Lastly, you should realize that agile adoption is not just a function of the agile coach. The organization needs to be willing and able to accept the changes agility will introduce.
But my current process works, so why should I switch to agile?
If you have a working process and there is no immediate need to push you to agile then you should take the time to map out a strategy for your development shop. Agile can be beneficial and Ryan Martens at RallySoft does a decent job of articulating when agile methods can benefit a development project. His rendition of the Uncertainty vs Complexity diagram proposed in Stand Back and Deliver gives an AD manager a basic tool for plotting his/her projects along these two broad metrics.
What are the benefits if agile is applied to the right type of projects?
Better Risk Mitigation – Agile methods emphasize iterative delivery of software. A standard cadence and check point to the project sponsors allows for defects, requirements misunderstanding, and general issues surrounding the effort to be mitigated on a timely basis. Couple this with a daily stand up meeting where team members determine how to resolve issues and coordinate work and risks to the development effort are generally better managed.
Testing starts earlier – Agile development emphasizes vertically slicing your application and developing functionality incrementally. This is a technical challenge, but assuming the development team can tier the system architecture this way, then your testers can usually start functional testing much earlier in the development cycle.
Increased Sponsor Satisfaction – Project sponsors are involved routinely through agile. The developers have a direct line to the customers. This continuous feedback loop usually leads to better communication and understanding between the team and customer.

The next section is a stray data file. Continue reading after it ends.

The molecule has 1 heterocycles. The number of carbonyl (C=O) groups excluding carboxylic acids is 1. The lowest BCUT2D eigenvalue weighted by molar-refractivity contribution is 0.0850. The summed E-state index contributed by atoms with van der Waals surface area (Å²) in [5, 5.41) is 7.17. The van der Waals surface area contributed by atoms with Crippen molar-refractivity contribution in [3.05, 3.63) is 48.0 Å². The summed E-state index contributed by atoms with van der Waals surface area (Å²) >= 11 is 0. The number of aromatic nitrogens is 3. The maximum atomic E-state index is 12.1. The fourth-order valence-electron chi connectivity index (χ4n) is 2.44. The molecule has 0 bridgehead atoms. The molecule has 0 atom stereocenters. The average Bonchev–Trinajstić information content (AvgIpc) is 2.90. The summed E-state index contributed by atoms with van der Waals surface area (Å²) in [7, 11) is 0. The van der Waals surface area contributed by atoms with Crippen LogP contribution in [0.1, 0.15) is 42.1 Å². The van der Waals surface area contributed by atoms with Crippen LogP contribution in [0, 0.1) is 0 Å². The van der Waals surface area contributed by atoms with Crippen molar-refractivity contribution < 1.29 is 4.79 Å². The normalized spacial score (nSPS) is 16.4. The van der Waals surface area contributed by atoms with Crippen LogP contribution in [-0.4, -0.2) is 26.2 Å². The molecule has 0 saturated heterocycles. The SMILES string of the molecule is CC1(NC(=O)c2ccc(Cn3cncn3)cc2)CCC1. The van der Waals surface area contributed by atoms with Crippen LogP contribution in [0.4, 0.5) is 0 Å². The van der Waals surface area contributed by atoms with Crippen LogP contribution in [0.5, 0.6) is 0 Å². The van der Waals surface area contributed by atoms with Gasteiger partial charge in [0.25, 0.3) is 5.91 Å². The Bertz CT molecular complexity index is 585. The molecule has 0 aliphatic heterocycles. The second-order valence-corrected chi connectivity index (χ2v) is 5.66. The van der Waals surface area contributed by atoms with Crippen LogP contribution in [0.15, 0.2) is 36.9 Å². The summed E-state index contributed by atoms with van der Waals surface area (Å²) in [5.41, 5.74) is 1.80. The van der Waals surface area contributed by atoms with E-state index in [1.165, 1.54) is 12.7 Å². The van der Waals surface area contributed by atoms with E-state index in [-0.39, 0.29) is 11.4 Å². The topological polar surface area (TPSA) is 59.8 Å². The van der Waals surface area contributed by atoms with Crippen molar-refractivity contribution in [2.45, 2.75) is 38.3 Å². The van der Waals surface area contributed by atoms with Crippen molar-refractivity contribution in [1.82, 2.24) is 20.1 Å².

Stronger Team Accountability – It takes time, but as the team culture shifts from command and control to a collaborative effort where developers take responsibility, collectively, for their work; the team begins to see how their efforts help/hinder the project. An adjunct to this is an increased sense of pride in their work and kinship with each other.
What do I need to watch out for when adopting agile?
Cultural Shift – This can’t be under weighted. Agile places greater emphasis on the team managing itself and its day to day activities. Subtly, agile preaches two things:
1. Development team and customer working together. Meaning other managers and IT leadership have a de-emphasized role. Your risking attrition by some of your better players if you ignore this. Proper coaching and preparation for this change and its effect on roles and responsibilities is essential.
2. Team stepping up and coordinating activities among it’s members. This is normally done by a PM or Dev manager or even a senior technical leader. Some methodologies, like Scrum, emphasize a new role ( scrum master ) to take on the facilitation aspects. For developers unaccustomed or uncomfortable with organizing and planning this may be difficult.
“Documentation is not needed” – You may hear this from some agile coaches and theorists. The original agile manifesto emphasizes working code over documentation, but as a development professional you’ll need to decide if this really makes sense for your project. Some of us have regulatory and legal reasons for documentation.
Dogmatic Views – I wrote about some of this in Bad Attitudes of Agile, but some team members will see agile as a very strict set of practices and may twist the theories and methodologies to suit their own ends. By its very description agile is meant to be a flexible approach to software and application development not a rigid set of rules that cannot be altered. There are the pragmatic agilists and then there are the agile zealots. Watch out for the latter.
Benefits can accrue from agile methods. These benefits, for the right projects, should result in better quality, reduced cost and schedule variance associated with requirements misunderstanding and defect management, and a more complimentary relationship with your customers. As mentioned earlier skepticism is not misplaced, but by looking for an opportune experimental project to introduce agile a development manager can assess its applicability for his/her shop.